IEA International Energy Agency

EC Energy Commission

JKR Jabatan Kerja Raya

MS Malaysia Standard

TNB Tenaga Nasional Berhad

GBI Green Building Index





A UTeM’s Main Campus Electricity Bills 108

B Kompleks Makmal Kejuruteraan Mekanikal (KMKM) Electricity Bills 113 C Architectural drawing of Kompleks Makmal Kejuruteraan Mekanikal

(KMKM) Building


D Technical Specification/Catalog For T8 Fluorescent 120

E Technical Specification/Catalog For T8 LED 123

F Technical Specification/Catalog For Metal Halide High Bay 125 G Technical Specification/Catalog For LED High Bay 128 H Standard Light Level by Malaysia Standard, Jabatan Kerja Raya

(JKR) and IES Standard Illumination Level


I Lighting Retrofitting At Block A 139





Excesses and inefficient energy consumption is a significant economic and political issues around the world. The concern arises from the depletion of fossil fuels, global warming and the geopolitical issues related to the source locations for fossil fuels which mainly included coal, oil and natural gas. Fossil fuel consumption contributes to global warming when electricity producing coal-fired power plants emit carbon dioxide and sulfur oxide (Shafiee, 2008). Buildings are the largest energy consuming sector in the world and account for over one-third of total final energy consumption and equally important source of carbon dioxide emissions. Building energy consume 35% of global energy followed by transport and industry which is 30%. Then, other sectors including agriculture, forestry and non-specified consume 4% of the world energy. (IEA, 2010).

Figure 1.1: Final Energy Consumption by Sector and Building Energy Mix

(IEA, 2010) Buildings 35% Transport 31% Industry 30% Other sectors 4%



Facing the growing demand in electricity and in order to minimize the exploitation of polluting fossil fuels, several countries were inclined to renewable energy including biofuel, wind power, photovoltaic energy, hydro, geothermal, tidal and wave energy (Walid, 2015). However, optimizing the energy efficiency in any type of building is far more cost effective measure to reduce carbon emissions than by using renewable energy. Unfortunately, there is no magic silver bullet when it comes to energy efficiency in building. In other word, there does not exist one single item which can reduce residential, government, commercial and academic building energy consumption by 50% or more (BSEEP.2013).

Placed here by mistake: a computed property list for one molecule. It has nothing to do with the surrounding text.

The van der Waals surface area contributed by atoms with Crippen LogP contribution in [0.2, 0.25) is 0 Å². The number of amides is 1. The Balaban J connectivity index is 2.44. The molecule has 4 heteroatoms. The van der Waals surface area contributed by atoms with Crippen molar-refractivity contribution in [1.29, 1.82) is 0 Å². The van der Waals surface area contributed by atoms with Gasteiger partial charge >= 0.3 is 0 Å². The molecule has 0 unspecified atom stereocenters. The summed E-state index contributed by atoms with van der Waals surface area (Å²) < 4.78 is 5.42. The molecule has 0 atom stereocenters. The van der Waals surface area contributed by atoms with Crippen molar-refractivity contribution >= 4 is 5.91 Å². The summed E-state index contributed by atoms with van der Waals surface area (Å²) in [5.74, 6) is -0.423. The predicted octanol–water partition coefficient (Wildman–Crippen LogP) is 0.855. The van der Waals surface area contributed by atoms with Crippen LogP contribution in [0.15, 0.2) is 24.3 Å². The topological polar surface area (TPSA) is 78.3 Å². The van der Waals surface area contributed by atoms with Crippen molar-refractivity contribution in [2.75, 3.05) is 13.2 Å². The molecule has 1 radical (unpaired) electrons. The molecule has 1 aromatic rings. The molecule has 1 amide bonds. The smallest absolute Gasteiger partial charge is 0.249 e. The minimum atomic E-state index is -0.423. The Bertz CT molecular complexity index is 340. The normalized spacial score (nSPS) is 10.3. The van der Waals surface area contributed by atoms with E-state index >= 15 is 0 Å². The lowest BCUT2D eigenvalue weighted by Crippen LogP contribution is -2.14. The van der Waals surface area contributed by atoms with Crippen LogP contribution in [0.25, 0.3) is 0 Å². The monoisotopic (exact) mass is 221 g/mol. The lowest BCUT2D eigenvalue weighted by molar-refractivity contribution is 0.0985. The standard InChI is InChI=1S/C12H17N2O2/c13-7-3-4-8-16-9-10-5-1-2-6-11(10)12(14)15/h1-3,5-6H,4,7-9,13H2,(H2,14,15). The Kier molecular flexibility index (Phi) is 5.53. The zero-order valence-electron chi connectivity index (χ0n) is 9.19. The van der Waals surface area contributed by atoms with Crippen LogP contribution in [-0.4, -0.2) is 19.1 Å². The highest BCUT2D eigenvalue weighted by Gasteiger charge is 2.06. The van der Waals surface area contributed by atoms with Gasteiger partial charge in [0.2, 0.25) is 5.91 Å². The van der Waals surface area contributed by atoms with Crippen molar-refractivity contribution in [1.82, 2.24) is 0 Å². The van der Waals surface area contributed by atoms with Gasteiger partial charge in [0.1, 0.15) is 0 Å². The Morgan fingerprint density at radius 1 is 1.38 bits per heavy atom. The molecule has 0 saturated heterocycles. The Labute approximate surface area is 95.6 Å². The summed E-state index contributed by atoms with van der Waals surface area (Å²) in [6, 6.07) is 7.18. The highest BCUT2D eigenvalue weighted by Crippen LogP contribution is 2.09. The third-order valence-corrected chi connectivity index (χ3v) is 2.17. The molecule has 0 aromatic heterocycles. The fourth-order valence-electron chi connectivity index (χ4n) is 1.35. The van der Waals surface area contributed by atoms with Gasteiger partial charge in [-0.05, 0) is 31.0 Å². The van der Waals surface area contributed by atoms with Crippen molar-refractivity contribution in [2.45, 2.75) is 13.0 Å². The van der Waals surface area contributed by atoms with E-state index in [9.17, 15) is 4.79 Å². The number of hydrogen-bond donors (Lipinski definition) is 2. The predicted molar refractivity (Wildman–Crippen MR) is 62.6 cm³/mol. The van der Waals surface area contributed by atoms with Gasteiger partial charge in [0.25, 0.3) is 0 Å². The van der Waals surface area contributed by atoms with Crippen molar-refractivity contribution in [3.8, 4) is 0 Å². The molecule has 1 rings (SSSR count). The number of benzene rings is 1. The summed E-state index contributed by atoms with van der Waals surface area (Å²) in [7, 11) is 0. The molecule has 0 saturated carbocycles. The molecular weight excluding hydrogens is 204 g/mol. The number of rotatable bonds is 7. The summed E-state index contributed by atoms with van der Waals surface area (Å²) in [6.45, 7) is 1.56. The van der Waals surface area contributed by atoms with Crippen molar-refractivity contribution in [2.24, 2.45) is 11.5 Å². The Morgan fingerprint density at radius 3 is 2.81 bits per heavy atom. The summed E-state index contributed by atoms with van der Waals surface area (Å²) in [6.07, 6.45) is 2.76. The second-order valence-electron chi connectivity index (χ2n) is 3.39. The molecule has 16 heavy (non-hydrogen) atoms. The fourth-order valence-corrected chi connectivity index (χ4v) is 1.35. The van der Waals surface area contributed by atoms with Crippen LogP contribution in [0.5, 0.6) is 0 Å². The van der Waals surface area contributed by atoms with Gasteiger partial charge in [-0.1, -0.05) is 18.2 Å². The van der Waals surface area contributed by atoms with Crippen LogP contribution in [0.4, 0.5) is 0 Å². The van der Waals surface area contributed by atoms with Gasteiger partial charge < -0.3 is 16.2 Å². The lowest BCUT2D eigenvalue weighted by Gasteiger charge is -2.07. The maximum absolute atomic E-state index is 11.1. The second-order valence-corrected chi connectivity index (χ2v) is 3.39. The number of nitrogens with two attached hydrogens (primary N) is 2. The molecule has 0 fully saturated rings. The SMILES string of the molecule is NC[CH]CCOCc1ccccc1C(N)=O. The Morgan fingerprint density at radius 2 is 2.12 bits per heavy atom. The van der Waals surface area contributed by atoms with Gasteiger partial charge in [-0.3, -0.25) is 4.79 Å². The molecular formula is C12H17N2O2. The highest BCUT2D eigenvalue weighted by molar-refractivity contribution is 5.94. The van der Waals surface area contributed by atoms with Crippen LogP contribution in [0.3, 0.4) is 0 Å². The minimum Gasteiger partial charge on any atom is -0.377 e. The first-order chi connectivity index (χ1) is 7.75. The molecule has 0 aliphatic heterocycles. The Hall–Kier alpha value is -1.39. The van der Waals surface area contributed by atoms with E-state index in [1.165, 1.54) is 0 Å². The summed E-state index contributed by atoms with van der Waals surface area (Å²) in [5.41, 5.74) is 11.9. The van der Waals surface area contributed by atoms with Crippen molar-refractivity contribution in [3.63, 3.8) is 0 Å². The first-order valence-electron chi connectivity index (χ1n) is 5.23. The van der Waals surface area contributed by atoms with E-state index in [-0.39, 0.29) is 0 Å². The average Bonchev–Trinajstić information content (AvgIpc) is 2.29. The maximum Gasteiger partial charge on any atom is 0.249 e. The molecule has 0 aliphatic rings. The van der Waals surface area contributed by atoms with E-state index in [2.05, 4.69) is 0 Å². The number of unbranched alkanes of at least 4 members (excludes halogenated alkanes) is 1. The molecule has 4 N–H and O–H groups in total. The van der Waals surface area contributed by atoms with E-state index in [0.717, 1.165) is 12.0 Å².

Figure 1.2: The Typical Energy Breakdown in Malaysia Office Building

(BSEEP, 2013)

Malaysia is one of the country that develop and looking for energy efficiency technology due to several factors such as cost increment in building new power plants, continuing shortfall between electricity demand and supply and competing need for investment capital. Among all the electric consumers, lighting has one of the highest shares in academic building at Malaysia. Lighting account for approximately 19% of the electricity consumption. Utilization of energy efficient lighting technologies could save considerable amount of energy and reduce environmental effect (Fu, 2012). In addition, increasing of

50% 25%


Total Electricity Consumption



tariff from 33.54 sen/kWh to 38.53 sen/kWh at January 2014 hit Malaysia population hard financially. Thus, energy efficiency technology and technique become vital for people nowadays

UTeM is the 14th public university in Malaysia and was established on 1 December

2000 with with sett 766 acres of lush verdant landscape. UTeM provides various sophisticated facilities such as lecture hall, hi-tech laboratories, sport complex and library. Some of these facilities such as library has wide range of operation hours which 24 hours for weekdays and 12 hour on weekend. Plus, well establish and great achievement achieved by UTeM attract a lots of people including students and staff or workers. These event leads to increase demand of electrical energy in the academic institutions that resulting in high cost of electrical bills. Therefore, efficient usage of energy is one approach that is being studied and implemented to reduce the electric energy demand in order to reduce electrical cost.

Since the initiation of UTeM Energy Policy 2015, university building have been encouraged to reduce energy consumption through the Energy Conservative Measure (ECM) and energy efficiency programs. For a university building, regardless of the enthusiasm to pursue energy-efficient building status, it must not compromise the function of the organization which is teaching and learning. They must never lost their organization purpose and strive for utilization of energy efficient technology while taking student and staff comfort and welfare into account.



M&V is the process of using measurement to reliably determine actual savings for energy, demand, cost and greenhouse gases within a site by an ECM. ECM is a useful approach for energy saving and retrofit plan in the building without compromising the indoor comfort. Therefore, the purpose of this study was to increase energy efficient or reduce energy consumption and maintain indoor comfort by proposing recommendation through technology improvement to lighting system at academic building. The case study is conducted at UTeM’s facility which is Kompleks Sukan Kejuruteraan Mekanikal (KMKM) located on Ayer Keroh, Malacca.